Marriage. The basic rule governing moieties is based on moiety exogamy. Marriage must take place between members of different moieties. Formerly, the preferred form of marriage was for the maternal uncle to marry his niece. The most common form of marriage today is between people of the same generation. Cross-cousin marriage, which was permissible under traditional rules, is considered incestuous by the Catholic missionaries. Also, polygyny, which was practiced frequently in former times (a man could be married to several women, who were generally sisters), has now given way to monogamy. Children belong to their father's clan. In times past, residence tended to be uxorilocal; now it is neolocal. Divorce is infrequent among the Ticuna.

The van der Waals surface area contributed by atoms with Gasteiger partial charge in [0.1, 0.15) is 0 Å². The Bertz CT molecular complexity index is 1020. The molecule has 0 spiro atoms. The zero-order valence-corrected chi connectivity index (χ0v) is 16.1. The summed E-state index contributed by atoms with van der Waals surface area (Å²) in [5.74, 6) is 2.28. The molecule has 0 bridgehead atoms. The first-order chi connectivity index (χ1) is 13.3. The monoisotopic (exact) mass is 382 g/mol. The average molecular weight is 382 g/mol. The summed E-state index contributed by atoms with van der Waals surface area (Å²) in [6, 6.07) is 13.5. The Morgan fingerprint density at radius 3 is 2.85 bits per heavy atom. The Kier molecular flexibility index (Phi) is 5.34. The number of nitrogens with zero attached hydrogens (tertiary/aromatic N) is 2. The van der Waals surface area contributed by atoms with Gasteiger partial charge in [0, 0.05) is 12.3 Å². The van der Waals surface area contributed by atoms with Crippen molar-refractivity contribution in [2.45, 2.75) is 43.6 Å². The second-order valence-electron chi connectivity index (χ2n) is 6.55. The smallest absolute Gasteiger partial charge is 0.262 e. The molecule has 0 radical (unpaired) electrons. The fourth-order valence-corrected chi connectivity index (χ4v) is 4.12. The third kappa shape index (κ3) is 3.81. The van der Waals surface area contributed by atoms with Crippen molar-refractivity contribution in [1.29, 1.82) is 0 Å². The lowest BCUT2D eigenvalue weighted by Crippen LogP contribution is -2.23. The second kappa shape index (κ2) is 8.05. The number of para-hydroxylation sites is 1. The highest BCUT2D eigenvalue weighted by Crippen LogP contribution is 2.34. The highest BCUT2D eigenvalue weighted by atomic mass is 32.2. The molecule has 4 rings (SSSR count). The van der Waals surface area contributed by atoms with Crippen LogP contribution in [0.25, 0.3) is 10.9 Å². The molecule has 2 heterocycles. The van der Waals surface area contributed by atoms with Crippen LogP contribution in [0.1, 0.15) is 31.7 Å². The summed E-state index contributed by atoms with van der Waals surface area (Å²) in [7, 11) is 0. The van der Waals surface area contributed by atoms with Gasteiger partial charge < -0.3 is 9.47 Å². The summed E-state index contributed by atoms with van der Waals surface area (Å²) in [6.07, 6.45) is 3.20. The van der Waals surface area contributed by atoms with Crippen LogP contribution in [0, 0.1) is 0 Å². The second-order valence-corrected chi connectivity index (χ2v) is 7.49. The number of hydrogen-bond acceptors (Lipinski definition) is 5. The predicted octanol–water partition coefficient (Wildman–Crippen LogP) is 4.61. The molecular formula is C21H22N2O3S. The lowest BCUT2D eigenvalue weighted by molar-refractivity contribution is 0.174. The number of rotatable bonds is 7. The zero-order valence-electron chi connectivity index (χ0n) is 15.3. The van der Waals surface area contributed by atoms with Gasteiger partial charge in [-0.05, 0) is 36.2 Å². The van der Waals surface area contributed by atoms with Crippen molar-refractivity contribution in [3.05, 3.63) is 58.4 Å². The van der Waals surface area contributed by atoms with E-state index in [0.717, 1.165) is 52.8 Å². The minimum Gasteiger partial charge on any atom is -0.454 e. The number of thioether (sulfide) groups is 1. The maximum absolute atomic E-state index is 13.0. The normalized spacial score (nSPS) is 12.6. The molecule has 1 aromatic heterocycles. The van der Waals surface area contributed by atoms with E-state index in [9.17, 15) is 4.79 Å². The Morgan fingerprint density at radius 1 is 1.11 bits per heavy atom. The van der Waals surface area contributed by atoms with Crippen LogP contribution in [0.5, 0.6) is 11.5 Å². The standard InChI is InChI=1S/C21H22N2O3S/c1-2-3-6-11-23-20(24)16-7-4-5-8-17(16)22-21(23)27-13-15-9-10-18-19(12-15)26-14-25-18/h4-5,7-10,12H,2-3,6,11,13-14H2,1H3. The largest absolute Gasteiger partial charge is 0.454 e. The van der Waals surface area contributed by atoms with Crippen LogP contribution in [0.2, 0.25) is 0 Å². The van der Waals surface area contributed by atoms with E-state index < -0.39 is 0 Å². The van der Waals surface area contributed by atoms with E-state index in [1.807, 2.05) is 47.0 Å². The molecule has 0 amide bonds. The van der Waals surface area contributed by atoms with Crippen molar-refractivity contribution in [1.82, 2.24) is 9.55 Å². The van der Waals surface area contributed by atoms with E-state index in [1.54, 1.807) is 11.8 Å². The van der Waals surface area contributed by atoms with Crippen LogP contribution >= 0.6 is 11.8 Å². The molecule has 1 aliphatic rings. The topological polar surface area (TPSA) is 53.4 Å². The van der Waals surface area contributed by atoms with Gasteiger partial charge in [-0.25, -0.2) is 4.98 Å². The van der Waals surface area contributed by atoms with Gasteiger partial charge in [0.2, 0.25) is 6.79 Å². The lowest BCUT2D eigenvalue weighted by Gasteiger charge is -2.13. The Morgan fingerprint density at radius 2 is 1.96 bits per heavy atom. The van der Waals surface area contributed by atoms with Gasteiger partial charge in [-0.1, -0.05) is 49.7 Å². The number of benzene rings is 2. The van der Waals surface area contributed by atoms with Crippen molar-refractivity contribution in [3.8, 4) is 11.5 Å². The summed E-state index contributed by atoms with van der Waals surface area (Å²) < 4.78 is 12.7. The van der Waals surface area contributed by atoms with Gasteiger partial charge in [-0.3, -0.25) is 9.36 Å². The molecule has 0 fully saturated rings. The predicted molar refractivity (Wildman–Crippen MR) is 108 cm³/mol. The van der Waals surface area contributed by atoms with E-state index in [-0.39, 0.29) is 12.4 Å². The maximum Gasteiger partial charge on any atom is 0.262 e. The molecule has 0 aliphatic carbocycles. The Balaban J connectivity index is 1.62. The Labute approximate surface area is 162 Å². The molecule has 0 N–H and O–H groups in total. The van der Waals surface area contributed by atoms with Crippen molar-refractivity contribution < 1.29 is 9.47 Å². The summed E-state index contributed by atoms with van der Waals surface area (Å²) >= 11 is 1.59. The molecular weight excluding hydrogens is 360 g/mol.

Domestic Unit. Nuclear families tend to live near others to whom they are related, either on the maternal or paternal side, and there is economic exchange and cooperation between them.
Inheritance. According to Nimuendajú (1952, 64), inheritance is from father to son and from mother to daughters.
Socialization. The care and education of a child are in the hands of his or her parents. Education is imparted through activities related to practical situations. Children are raised permissively. Unacceptable behavior elicits scolding, or in exceptional cases, corporal punishment. Nowadays children go to school, where they learn how to speak the language of the country, either Spanish or Portuguese, and the Catholic doctrine.